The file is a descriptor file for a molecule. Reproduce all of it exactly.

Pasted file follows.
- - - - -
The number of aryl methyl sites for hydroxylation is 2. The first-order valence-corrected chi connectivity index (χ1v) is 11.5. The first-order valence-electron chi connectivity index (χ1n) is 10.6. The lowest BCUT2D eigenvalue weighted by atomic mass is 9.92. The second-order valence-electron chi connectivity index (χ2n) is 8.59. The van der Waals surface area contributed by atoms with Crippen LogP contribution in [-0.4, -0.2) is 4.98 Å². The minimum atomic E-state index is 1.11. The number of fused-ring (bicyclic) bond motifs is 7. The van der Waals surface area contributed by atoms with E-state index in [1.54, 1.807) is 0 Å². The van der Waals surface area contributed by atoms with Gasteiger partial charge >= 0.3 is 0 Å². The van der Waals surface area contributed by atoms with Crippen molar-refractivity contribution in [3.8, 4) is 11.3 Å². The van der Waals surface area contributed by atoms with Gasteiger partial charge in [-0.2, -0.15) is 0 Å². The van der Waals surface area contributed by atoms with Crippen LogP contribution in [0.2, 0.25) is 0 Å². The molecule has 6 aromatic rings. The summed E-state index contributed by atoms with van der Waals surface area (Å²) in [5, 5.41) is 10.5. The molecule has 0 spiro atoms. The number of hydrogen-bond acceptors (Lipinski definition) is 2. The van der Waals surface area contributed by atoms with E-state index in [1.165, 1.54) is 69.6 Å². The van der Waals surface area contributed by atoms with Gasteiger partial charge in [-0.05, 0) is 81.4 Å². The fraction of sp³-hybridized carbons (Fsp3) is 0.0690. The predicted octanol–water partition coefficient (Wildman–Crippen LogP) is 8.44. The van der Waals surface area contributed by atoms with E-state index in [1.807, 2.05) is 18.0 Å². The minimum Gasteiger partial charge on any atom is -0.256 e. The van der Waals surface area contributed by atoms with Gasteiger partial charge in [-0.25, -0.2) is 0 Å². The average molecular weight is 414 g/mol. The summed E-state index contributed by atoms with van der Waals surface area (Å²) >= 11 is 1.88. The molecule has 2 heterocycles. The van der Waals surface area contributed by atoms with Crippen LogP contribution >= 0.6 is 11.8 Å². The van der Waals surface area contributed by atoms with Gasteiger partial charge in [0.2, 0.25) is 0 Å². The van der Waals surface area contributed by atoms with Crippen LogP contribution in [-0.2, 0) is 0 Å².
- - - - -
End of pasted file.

The number of aryl methyl sites for hydroxylation is 2. The first-order valence-corrected chi connectivity index (χ1v) is 11.5. The first-order valence-electron chi connectivity index (χ1n) is 10.6. The lowest BCUT2D eigenvalue weighted by atomic mass is 9.92. The second-order valence-electron chi connectivity index (χ2n) is 8.59. The van der Waals surface area contributed by atoms with Crippen LogP contribution in [-0.4, -0.2) is 4.98 Å². The minimum atomic E-state index is 1.11. The number of fused-ring (bicyclic) bond motifs is 7. The van der Waals surface area contributed by atoms with E-state index in [1.54, 1.807) is 0 Å². The van der Waals surface area contributed by atoms with Gasteiger partial charge >= 0.3 is 0 Å². The van der Waals surface area contributed by atoms with Crippen molar-refractivity contribution in [3.8, 4) is 11.3 Å². The van der Waals surface area contributed by atoms with Gasteiger partial charge in [-0.2, -0.15) is 0 Å². The van der Waals surface area contributed by atoms with Crippen LogP contribution in [0.2, 0.25) is 0 Å². The molecule has 6 aromatic rings. The summed E-state index contributed by atoms with van der Waals surface area (Å²) in [5, 5.41) is 10.5. The molecule has 0 spiro atoms. The number of hydrogen-bond acceptors (Lipinski definition) is 2. The van der Waals surface area contributed by atoms with E-state index in [1.165, 1.54) is 69.6 Å². The van der Waals surface area contributed by atoms with Gasteiger partial charge in [-0.05, 0) is 81.4 Å². The fraction of sp³-hybridized carbons (Fsp3) is 0.0690. The predicted octanol–water partition coefficient (Wildman–Crippen LogP) is 8.44. The van der Waals surface area contributed by atoms with E-state index in [1.807, 2.05) is 18.0 Å². The minimum Gasteiger partial charge on any atom is -0.256 e. The van der Waals surface area contributed by atoms with Gasteiger partial charge in [-0.25, -0.2) is 0 Å². The average molecular weight is 414 g/mol. The summed E-state index contributed by atoms with van der Waals surface area (Å²) >= 11 is 1.88. The molecule has 2 heterocycles. The van der Waals surface area contributed by atoms with Crippen LogP contribution >= 0.6 is 11.8 Å². The van der Waals surface area contributed by atoms with Gasteiger partial charge in [0.2, 0.25) is 0 Å². The van der Waals surface area contributed by atoms with Crippen LogP contribution in [-0.2, 0) is 0 Å².